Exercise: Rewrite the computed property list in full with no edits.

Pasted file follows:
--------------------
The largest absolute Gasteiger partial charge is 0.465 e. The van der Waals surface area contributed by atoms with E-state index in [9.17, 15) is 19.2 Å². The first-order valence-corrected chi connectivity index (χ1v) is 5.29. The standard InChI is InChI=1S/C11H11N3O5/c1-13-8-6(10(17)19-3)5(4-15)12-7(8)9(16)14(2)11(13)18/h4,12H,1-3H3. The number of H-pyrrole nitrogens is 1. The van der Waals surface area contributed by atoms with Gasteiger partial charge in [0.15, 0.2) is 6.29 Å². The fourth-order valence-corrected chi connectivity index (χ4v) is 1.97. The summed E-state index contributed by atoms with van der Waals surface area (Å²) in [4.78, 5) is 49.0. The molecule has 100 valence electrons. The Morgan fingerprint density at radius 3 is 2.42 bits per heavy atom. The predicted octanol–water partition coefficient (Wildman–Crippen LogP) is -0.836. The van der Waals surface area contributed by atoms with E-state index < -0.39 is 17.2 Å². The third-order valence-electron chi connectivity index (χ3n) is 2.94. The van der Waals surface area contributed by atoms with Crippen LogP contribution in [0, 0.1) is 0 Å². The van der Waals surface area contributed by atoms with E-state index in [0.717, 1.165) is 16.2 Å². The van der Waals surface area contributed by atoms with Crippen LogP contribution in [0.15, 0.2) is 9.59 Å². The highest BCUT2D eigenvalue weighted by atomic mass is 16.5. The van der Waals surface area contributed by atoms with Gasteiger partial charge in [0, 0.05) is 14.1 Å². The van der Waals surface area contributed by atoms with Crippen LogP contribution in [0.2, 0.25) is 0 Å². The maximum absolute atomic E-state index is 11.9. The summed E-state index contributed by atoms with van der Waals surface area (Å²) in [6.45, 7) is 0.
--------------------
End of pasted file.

The largest absolute Gasteiger partial charge is 0.465 e. The van der Waals surface area contributed by atoms with E-state index in [9.17, 15) is 19.2 Å². The first-order valence-corrected chi connectivity index (χ1v) is 5.29. The standard InChI is InChI=1S/C11H11N3O5/c1-13-8-6(10(17)19-3)5(4-15)12-7(8)9(16)14(2)11(13)18/h4,12H,1-3H3. The number of H-pyrrole nitrogens is 1. The van der Waals surface area contributed by atoms with Gasteiger partial charge in [0.15, 0.2) is 6.29 Å². The fourth-order valence-corrected chi connectivity index (χ4v) is 1.97. The summed E-state index contributed by atoms with van der Waals surface area (Å²) in [4.78, 5) is 49.0. The molecule has 100 valence electrons. The Morgan fingerprint density at radius 3 is 2.42 bits per heavy atom. The predicted octanol–water partition coefficient (Wildman–Crippen LogP) is -0.836. The van der Waals surface area contributed by atoms with E-state index < -0.39 is 17.2 Å². The third-order valence-electron chi connectivity index (χ3n) is 2.94. The van der Waals surface area contributed by atoms with Crippen LogP contribution in [0, 0.1) is 0 Å². The van der Waals surface area contributed by atoms with E-state index in [0.717, 1.165) is 16.2 Å². The van der Waals surface area contributed by atoms with Crippen LogP contribution in [0.15, 0.2) is 9.59 Å². The highest BCUT2D eigenvalue weighted by atomic mass is 16.5. The van der Waals surface area contributed by atoms with Gasteiger partial charge in [0, 0.05) is 14.1 Å². The van der Waals surface area contributed by atoms with Crippen LogP contribution in [0.2, 0.25) is 0 Å². The maximum absolute atomic E-state index is 11.9. The summed E-state index contributed by atoms with van der Waals surface area (Å²) in [6.45, 7) is 0.